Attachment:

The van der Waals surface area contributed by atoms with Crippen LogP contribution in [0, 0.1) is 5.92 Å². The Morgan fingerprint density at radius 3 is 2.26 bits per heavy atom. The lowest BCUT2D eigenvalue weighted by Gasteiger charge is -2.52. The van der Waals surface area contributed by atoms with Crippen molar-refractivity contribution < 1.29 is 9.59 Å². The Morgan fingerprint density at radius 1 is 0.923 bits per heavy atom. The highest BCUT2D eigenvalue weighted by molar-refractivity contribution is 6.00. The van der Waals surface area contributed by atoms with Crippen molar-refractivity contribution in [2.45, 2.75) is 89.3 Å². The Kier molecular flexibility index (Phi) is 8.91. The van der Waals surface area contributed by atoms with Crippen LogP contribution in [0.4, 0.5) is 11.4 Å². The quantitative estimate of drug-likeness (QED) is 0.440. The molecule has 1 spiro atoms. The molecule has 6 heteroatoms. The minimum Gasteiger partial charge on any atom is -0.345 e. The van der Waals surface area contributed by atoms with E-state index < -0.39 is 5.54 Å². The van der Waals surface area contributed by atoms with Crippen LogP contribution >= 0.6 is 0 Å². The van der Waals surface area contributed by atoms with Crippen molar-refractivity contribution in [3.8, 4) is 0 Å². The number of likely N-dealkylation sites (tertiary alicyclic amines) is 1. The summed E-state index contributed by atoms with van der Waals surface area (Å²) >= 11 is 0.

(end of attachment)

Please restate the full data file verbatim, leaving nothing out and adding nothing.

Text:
The van der Waals surface area contributed by atoms with Crippen LogP contribution in [0, 0.1) is 5.92 Å². The Morgan fingerprint density at radius 3 is 2.26 bits per heavy atom. The lowest BCUT2D eigenvalue weighted by Gasteiger charge is -2.52. The van der Waals surface area contributed by atoms with Crippen molar-refractivity contribution < 1.29 is 9.59 Å². The Morgan fingerprint density at radius 1 is 0.923 bits per heavy atom. The highest BCUT2D eigenvalue weighted by molar-refractivity contribution is 6.00. The van der Waals surface area contributed by atoms with Crippen molar-refractivity contribution in [2.45, 2.75) is 89.3 Å². The Kier molecular flexibility index (Phi) is 8.91. The van der Waals surface area contributed by atoms with Crippen LogP contribution in [0.4, 0.5) is 11.4 Å². The quantitative estimate of drug-likeness (QED) is 0.440. The molecule has 1 spiro atoms. The molecule has 6 heteroatoms. The minimum Gasteiger partial charge on any atom is -0.345 e. The van der Waals surface area contributed by atoms with E-state index < -0.39 is 5.54 Å². The van der Waals surface area contributed by atoms with Crippen LogP contribution >= 0.6 is 0 Å². The van der Waals surface area contributed by atoms with Crippen molar-refractivity contribution in [3.8, 4) is 0 Å². The number of likely N-dealkylation sites (tertiary alicyclic amines) is 1. The summed E-state index contributed by atoms with van der Waals surface area (Å²) >= 11 is 0.